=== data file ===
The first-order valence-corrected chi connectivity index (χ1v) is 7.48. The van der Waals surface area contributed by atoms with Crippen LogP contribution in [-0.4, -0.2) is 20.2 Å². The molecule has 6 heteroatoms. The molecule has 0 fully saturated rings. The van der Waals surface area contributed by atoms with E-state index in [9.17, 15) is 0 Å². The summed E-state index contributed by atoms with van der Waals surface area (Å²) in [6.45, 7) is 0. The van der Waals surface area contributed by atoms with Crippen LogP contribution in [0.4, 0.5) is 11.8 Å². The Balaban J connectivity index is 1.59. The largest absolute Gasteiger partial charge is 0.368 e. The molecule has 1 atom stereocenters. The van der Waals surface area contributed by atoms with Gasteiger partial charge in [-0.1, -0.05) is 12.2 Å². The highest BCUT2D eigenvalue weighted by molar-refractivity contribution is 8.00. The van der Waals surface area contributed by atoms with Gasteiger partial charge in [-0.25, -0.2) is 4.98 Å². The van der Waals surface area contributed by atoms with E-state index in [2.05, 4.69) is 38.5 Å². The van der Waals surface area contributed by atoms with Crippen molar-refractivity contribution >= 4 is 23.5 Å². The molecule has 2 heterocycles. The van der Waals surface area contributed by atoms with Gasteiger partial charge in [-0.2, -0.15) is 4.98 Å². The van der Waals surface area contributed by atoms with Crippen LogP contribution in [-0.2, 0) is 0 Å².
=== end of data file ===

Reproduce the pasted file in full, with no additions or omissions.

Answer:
The first-order valence-corrected chi connectivity index (χ1v) is 7.48. The van der Waals surface area contributed by atoms with Crippen LogP contribution in [-0.4, -0.2) is 20.2 Å². The molecule has 6 heteroatoms. The molecule has 0 fully saturated rings. The van der Waals surface area contributed by atoms with E-state index in [9.17, 15) is 0 Å². The summed E-state index contributed by atoms with van der Waals surface area (Å²) in [6.45, 7) is 0. The van der Waals surface area contributed by atoms with Crippen LogP contribution in [0.4, 0.5) is 11.8 Å². The Balaban J connectivity index is 1.59. The largest absolute Gasteiger partial charge is 0.368 e. The molecule has 1 atom stereocenters. The van der Waals surface area contributed by atoms with Gasteiger partial charge in [-0.1, -0.05) is 12.2 Å². The highest BCUT2D eigenvalue weighted by molar-refractivity contribution is 8.00. The van der Waals surface area contributed by atoms with Gasteiger partial charge in [-0.25, -0.2) is 4.98 Å². The van der Waals surface area contributed by atoms with E-state index in [2.05, 4.69) is 38.5 Å². The van der Waals surface area contributed by atoms with Crippen molar-refractivity contribution >= 4 is 23.5 Å². The molecule has 2 heterocycles. The van der Waals surface area contributed by atoms with Gasteiger partial charge in [-0.2, -0.15) is 4.98 Å². The van der Waals surface area contributed by atoms with Crippen LogP contribution in [-0.2, 0) is 0 Å².